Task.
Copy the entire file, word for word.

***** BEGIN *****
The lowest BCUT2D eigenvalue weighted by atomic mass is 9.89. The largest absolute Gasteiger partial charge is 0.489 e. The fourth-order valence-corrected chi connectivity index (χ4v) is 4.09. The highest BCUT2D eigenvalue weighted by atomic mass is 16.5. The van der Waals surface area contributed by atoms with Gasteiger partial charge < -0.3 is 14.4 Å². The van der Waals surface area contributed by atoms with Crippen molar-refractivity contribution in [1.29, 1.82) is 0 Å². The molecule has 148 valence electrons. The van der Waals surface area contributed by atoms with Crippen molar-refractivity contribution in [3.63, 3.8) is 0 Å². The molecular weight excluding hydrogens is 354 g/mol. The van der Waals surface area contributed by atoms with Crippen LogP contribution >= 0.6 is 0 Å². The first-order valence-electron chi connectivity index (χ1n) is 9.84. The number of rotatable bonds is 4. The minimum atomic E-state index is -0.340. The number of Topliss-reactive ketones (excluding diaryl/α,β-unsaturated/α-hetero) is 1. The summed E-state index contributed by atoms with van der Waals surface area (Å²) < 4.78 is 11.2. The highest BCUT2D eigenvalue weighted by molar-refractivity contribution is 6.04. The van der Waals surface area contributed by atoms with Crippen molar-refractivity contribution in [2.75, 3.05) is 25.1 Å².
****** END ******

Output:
The lowest BCUT2D eigenvalue weighted by atomic mass is 9.89. The largest absolute Gasteiger partial charge is 0.489 e. The fourth-order valence-corrected chi connectivity index (χ4v) is 4.09. The highest BCUT2D eigenvalue weighted by atomic mass is 16.5. The van der Waals surface area contributed by atoms with Gasteiger partial charge < -0.3 is 14.4 Å². The van der Waals surface area contributed by atoms with Crippen molar-refractivity contribution in [1.29, 1.82) is 0 Å². The molecule has 148 valence electrons. The van der Waals surface area contributed by atoms with Crippen molar-refractivity contribution in [3.63, 3.8) is 0 Å². The molecular weight excluding hydrogens is 354 g/mol. The van der Waals surface area contributed by atoms with Crippen LogP contribution >= 0.6 is 0 Å². The first-order valence-electron chi connectivity index (χ1n) is 9.84. The number of rotatable bonds is 4. The minimum atomic E-state index is -0.340. The number of Topliss-reactive ketones (excluding diaryl/α,β-unsaturated/α-hetero) is 1. The summed E-state index contributed by atoms with van der Waals surface area (Å²) < 4.78 is 11.2. The highest BCUT2D eigenvalue weighted by molar-refractivity contribution is 6.04. The van der Waals surface area contributed by atoms with Crippen molar-refractivity contribution in [2.75, 3.05) is 25.1 Å².